By Laura Denby—Student, School of Culinary Arts
Hi fellow foodies! I’m Laura, a media professional and current Culinary Arts student. Working full-time during the day while pursuing a life in the kitchen at night is nothing short of thrilling, draining, inspiring and exhausting. Yet despite the obvious challenges, going to school at ICE has so far proven to be one of the best decisions I’ve made in my life. Over the next few months, I hope to share some of my experiences and what its like to pursue your passion while holding down a 9-5 job.
I’m sure many of you, like me, struggled with the decision of whether or not to take the leap and jump headfirst into culinary school. But when I found that all I wanted to talk or think about was food, I realized that this passion was something I needed to take seriously. My desire to feed my hunger for knowledge and redirect my life towards a new career completely overrode the exhaustion I thought I would face. And after just two weeks of class, I’m already hooked. Knife skills, fabrication—you name it, I can’t get enough.
When I chose to pursue cooking more seriously, a lot of people asked me why I was choosing a non-traditional career path when I already had a very predictable and stable job. While I love to cook and eat, the answer for me (and I’m sure a lot of you) is much more complex. For me, cooking has always been a way to travel and explore different cultures without leaving my house. The origins of so many iconic dishes have been dictated by historical events in the past. Each country or region has their own traditions formed by times of war, occupation and colonization, as well as religious and socio-economic influences. Discovering food as culture has allowed me to experience so much more than just what’s on my plate.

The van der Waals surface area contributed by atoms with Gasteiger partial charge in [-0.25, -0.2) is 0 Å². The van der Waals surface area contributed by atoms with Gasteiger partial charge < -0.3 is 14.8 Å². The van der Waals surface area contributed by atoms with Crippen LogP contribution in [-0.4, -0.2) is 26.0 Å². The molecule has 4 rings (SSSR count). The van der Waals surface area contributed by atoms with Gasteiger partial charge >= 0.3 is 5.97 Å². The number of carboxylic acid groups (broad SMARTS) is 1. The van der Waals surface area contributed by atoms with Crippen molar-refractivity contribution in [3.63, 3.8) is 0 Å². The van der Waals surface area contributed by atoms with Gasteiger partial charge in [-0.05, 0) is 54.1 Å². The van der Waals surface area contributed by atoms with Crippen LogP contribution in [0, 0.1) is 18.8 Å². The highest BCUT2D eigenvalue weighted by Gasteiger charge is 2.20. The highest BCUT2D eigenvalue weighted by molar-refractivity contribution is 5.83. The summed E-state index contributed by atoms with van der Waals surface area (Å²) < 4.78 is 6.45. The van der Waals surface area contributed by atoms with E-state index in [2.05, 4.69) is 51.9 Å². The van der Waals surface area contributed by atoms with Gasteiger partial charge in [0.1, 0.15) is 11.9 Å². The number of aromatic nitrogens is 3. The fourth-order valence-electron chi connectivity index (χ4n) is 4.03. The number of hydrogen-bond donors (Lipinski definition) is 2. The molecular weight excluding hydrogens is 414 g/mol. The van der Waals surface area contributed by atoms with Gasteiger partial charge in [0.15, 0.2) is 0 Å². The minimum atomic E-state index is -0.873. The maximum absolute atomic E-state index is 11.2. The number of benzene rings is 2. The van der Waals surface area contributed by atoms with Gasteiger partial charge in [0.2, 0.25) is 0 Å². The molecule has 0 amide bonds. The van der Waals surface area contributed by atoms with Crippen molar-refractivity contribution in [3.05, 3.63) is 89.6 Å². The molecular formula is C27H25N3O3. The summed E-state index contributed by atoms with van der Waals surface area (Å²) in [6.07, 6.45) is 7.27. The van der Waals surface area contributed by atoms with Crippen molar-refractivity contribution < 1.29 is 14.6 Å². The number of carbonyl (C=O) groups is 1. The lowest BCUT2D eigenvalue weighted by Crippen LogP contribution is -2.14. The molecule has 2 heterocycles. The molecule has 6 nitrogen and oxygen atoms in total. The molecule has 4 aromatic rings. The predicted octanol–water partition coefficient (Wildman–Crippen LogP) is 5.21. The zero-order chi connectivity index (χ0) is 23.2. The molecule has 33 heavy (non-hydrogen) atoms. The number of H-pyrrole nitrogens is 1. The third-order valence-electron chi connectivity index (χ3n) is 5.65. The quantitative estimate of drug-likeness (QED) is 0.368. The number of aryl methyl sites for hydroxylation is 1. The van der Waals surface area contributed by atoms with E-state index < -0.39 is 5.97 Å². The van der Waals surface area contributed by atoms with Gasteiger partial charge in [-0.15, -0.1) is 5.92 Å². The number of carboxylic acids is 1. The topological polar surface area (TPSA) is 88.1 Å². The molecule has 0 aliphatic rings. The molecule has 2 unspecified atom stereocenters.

Yet, as I’m sure you can imagine, this passion doesn’t change the fact that there’s only so many hours in the day. One thing that I have found particularly difficult as a career changer is finding the time to be involved in extracurricular activities. Before enrolling, I envisioned myself attending guest lectures, electives, career fairs and networking opportunities. Although my schedule doesn’t allow me to attend as many events as I would like, I try to be as involved as I possibly can. Volunteering at events that take place on Sundays—like the New York Times Travel Show—and taking recreational classes in the late evenings are both ways for students with full-time jobs to practice their skills outside of classroom hours. One of my favorite things about ICE is the myriad of ways they help to complement your education in the classroom with experience in the field.
My advice to anyone looking to go to school while working a full-time job is to stay motivated, get involved and keep the end goal in mind. Be prepared to work hard. Taste everything. Volunteer, read as much as you can and take advantage of ICE’s recreational classes! The truth is, many of the most exciting opportunities in the food industry require you to work outside of the traditional 9-5 schedule, so this experience is getting me ready to make that transition. I look forward to sharing more stories about my time at ICE!
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